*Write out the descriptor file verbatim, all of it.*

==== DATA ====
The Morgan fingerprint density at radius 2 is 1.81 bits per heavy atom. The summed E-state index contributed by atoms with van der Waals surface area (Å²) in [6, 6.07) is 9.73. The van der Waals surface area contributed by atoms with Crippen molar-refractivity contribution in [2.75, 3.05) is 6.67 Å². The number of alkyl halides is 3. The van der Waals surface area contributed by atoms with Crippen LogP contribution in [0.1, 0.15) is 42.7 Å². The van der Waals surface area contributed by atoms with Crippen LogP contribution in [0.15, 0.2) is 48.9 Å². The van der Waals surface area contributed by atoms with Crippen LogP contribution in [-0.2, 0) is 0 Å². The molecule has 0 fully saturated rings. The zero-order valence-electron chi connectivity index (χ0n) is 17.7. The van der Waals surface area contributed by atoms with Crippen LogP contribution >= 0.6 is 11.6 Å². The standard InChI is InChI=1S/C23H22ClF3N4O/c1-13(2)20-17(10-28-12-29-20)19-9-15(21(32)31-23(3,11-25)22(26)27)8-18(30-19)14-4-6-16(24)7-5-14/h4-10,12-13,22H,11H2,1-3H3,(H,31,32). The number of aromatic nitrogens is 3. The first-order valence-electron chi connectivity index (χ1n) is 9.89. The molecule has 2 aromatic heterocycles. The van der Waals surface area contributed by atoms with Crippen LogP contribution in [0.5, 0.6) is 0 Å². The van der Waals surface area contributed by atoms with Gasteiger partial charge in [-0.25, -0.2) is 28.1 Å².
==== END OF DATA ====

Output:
The Morgan fingerprint density at radius 2 is 1.81 bits per heavy atom. The summed E-state index contributed by atoms with van der Waals surface area (Å²) in [6, 6.07) is 9.73. The van der Waals surface area contributed by atoms with Crippen molar-refractivity contribution in [2.75, 3.05) is 6.67 Å². The number of alkyl halides is 3. The van der Waals surface area contributed by atoms with Crippen LogP contribution in [0.1, 0.15) is 42.7 Å². The van der Waals surface area contributed by atoms with Crippen LogP contribution in [0.15, 0.2) is 48.9 Å². The van der Waals surface area contributed by atoms with Crippen LogP contribution in [-0.2, 0) is 0 Å². The molecule has 0 fully saturated rings. The zero-order valence-electron chi connectivity index (χ0n) is 17.7. The van der Waals surface area contributed by atoms with Crippen LogP contribution >= 0.6 is 11.6 Å². The standard InChI is InChI=1S/C23H22ClF3N4O/c1-13(2)20-17(10-28-12-29-20)19-9-15(21(32)31-23(3,11-25)22(26)27)8-18(30-19)14-4-6-16(24)7-5-14/h4-10,12-13,22H,11H2,1-3H3,(H,31,32). The number of aromatic nitrogens is 3. The first-order valence-electron chi connectivity index (χ1n) is 9.89. The molecule has 2 aromatic heterocycles. The van der Waals surface area contributed by atoms with Crippen LogP contribution in [0.5, 0.6) is 0 Å². The van der Waals surface area contributed by atoms with Gasteiger partial charge in [-0.25, -0.2) is 28.1 Å².